Former Deutsche Bank Chief Economist, Thomas Mayer, discusses the euro and its impact on European banking:
• Mayer reminds us that the euro was a political decision. The economic benefits such as elimination of exchange costs were more of an added benefit.
• He contrasts the euro and the US dollar. The dollar is guaranteed by the Federal government and managed by the Fed. The euro, by contrast, is guaranteed by multiple governments and the currency is only as good as the banks and governments backing it. This was highlighted by the stress on the euro during the Greek crisis.
• He explores the failure to address the cultural divide across the euro area in the formation of the union. Northern European are heavily rules-based society with a focus on price stability. Southern Europe is more focused on bigger governments to use money as means to reach economic objectives.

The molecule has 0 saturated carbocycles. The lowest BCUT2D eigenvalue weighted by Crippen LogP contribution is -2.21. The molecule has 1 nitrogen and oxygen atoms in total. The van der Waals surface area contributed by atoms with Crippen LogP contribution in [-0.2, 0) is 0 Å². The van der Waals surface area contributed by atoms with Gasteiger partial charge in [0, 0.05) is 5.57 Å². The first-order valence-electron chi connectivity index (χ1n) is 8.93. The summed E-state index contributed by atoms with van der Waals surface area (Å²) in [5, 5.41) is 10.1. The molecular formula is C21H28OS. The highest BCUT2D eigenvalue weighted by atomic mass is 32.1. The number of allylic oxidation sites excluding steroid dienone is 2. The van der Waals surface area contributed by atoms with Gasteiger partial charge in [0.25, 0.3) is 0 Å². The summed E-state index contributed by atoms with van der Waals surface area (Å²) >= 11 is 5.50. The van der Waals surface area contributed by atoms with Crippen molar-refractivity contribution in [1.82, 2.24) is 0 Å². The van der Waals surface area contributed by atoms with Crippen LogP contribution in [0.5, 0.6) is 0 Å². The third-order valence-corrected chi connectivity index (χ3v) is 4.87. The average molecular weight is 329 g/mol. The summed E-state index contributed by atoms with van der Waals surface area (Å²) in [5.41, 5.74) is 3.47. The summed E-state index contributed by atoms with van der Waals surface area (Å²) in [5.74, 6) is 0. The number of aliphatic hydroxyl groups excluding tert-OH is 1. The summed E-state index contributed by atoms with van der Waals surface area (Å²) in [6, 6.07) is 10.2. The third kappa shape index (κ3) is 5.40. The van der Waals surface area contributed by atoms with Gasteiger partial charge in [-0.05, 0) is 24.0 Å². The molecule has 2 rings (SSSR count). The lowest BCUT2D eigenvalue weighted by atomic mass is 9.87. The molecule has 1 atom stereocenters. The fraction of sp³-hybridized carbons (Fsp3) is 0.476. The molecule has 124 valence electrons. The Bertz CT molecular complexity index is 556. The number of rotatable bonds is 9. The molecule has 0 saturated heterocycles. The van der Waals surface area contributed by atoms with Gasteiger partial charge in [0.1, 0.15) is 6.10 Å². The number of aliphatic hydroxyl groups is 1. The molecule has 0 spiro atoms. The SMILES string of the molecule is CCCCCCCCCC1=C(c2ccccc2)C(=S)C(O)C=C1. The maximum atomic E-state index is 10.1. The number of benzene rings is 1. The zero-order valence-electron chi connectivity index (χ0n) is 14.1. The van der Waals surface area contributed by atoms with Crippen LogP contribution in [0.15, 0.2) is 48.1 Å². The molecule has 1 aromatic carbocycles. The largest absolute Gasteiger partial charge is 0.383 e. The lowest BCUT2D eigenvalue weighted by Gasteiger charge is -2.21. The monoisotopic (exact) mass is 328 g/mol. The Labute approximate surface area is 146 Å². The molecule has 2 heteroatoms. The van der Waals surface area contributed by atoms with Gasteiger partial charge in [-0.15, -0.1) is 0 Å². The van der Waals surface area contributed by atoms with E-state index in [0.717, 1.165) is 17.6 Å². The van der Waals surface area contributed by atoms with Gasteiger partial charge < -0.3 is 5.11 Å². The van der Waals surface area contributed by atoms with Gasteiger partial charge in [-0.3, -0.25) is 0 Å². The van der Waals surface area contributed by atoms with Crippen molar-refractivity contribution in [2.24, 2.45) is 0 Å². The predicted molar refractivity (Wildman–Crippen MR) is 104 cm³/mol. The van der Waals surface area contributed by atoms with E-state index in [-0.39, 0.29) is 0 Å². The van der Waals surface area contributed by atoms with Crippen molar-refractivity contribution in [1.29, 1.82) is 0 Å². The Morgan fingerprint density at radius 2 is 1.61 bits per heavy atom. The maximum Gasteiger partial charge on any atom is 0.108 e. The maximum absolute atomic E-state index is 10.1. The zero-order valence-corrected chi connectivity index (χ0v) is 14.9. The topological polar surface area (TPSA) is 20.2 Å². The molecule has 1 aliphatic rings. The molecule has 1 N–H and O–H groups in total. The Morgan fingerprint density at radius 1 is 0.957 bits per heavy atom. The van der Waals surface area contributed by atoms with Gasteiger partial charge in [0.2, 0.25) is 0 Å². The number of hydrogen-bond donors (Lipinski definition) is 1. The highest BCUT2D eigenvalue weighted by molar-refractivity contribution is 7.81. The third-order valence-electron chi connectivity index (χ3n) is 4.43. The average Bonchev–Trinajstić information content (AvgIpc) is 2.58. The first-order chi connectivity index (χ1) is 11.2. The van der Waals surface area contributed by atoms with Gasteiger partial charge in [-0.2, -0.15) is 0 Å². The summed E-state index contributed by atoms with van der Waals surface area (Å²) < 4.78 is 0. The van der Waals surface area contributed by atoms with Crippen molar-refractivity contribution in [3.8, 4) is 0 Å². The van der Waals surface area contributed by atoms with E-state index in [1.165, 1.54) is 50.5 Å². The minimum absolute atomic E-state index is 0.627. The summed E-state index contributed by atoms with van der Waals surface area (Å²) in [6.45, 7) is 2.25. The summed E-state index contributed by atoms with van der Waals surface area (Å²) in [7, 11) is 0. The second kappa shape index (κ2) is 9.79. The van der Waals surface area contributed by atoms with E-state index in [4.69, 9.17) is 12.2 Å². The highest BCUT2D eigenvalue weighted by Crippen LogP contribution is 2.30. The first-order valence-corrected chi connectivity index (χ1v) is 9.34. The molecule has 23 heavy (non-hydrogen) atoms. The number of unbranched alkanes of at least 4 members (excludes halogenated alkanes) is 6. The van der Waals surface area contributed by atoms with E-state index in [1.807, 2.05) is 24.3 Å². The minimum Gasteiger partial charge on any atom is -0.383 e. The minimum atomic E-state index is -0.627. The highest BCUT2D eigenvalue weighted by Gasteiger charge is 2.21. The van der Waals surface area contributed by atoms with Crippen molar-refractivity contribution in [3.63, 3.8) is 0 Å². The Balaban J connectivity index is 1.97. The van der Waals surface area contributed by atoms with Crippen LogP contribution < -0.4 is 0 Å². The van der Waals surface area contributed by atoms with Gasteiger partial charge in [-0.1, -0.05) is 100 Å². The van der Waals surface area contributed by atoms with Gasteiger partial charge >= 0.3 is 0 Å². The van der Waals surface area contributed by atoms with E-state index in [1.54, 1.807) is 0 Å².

Why does this matter?
• Mayer suggests one way to overcome the difference between a cash union (e.g. the euro) and banking union (e.g. the US dollar) is for the ECB to back every euro in every bank in the euro area, on a one-to-one basis. The introduction of a digital euro could exist without a state guarantee.
• In the next recession, banks will face huge stress due to high levels of debt. People will lean into stronger currencies (e.g. US dollar) or gold. Features of the Greek crisis may be repeated across multiple European counties.
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